• LEAD. A person whose contact information is known to you, or a resource, who may or may not be of potential value to you as either a candidate or a resource. There is no established contact and no certain value.
  • RESOURCE. A person who you have developed information about beyond the level of a “Lead” and who is willing to share other names and useful recruiting information, but may not yet be a Prospect. Alternatively, they may be either a Prospect or a Candidate. However, a Resource may also be just that, and never anything more.
  • PROSPECT. A person who has shown an inclination towards submitting or allowing you to submit their resume on their behalf. The relationship has matured. However, to date they have not given you their release, even though they may have allowed you to access their resume or reveal useful and marketable information about themselves.
  • CANDIDATE. A person who has both a value to the marketplace and who is willing to allow you route their resume as a company representative, or to be their “broker” (i.e. headhunter). However, this does not guarantee exclusivity. Nevertheless, it does mean there is a potential sale in your future.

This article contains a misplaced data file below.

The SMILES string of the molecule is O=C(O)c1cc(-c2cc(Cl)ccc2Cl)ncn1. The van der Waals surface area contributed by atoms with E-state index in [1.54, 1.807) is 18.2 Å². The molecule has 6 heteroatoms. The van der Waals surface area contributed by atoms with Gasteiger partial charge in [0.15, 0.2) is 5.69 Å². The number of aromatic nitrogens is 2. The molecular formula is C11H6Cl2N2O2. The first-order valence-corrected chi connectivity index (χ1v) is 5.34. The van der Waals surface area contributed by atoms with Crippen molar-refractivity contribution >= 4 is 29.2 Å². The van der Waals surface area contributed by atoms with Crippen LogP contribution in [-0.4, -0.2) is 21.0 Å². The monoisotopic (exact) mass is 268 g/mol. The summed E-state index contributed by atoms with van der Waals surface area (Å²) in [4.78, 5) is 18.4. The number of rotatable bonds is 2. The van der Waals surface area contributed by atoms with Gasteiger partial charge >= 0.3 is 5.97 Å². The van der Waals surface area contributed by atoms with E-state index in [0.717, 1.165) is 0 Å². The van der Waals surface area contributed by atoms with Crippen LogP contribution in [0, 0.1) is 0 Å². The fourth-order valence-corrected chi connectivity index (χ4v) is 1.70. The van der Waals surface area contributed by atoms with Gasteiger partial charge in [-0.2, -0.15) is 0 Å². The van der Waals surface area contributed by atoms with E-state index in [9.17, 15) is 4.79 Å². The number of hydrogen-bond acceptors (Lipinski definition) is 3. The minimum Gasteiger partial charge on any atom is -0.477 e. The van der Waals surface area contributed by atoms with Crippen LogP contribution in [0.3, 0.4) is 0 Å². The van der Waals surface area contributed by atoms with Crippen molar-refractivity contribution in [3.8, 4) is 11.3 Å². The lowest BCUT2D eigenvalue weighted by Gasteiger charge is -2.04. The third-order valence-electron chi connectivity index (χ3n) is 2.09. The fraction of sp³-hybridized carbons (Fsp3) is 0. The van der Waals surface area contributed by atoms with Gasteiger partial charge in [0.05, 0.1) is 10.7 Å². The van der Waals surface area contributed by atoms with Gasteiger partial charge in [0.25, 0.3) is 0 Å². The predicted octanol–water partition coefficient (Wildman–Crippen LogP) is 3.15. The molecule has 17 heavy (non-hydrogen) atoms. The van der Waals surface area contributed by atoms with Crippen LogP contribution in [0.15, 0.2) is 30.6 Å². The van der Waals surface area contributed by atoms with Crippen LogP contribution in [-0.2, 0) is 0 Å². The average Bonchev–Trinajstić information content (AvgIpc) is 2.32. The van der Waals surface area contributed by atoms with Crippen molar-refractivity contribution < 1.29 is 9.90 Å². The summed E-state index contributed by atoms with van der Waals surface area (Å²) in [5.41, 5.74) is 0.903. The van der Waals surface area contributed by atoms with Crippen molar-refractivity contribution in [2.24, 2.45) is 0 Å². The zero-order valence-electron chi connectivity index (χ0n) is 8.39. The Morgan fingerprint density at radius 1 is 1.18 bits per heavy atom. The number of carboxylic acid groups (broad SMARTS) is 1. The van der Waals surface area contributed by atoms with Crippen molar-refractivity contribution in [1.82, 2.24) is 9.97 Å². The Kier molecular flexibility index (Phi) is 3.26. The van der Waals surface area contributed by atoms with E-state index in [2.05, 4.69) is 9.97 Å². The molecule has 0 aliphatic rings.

What has confused us and created the “Myth of the Passive Candidate” is the difference between “having access” to someone’s resume or contact information, and “owning their resume” or having been consciously given their contact information. I can go online now and develop a list of well over 1,000 potential leads, resources, or prospects, but none of them start out as “Passive Candidates,” they have yet to ask “to be chosen.” I can go to a trade show and call everyone in the room a “passive candidate,” when in fact they are a room full of people going to a trade show. Without contact information, they are not even leads. (I can call a skunk a kitty cat, but it is still a skunk and the result still stinks!) Once, 90% of all the effort expended in recruiting involved the simple act of getting a candidate to mail their resume to you. Whether you were a company representative or a third party, getting the resume mailed to you was the “big score.” (That is right, an envelope, a stamp and mailbox-type letter.) You usually started with little more information than a name, the company they worked for, and a vague description of what they did. However, when you received a resume, it was an indication of established trust. The Prospect had decided “to be chosen.” Today, thanks to the Internet, you start-off with contact information, resume, professional associations, past employment submissions, and favorite color. The Internet has made acquiring the resume rather easy, so we all go after the same resumes?the easy ones. Then we get frustrated and angry that “every candidate has 12 recruiters.” Therefore, in an effort to convince ourselves it is the market, or a new breed of candidate, we misread the situation as “problem candidates” and decide we need to seek the better “candidates,” the “Passive Candidates.” Well, you never had “candidates” in either case, passive or otherwise, you had poorly developed Leads or Prospects that you treated like candidates. Worse, it is entirely possible that your “Passive Candidate” is one interview away from being another recruiter’s down payment on a KZ-1000. Why? Because they knew a “Lead” when they saw one and worked it into a “Candidate.” Meanwhile you fumbled around with semantics instead of identifying what you were dealing with and at what stage were you trying to sell. To insure there are no misunderstanding: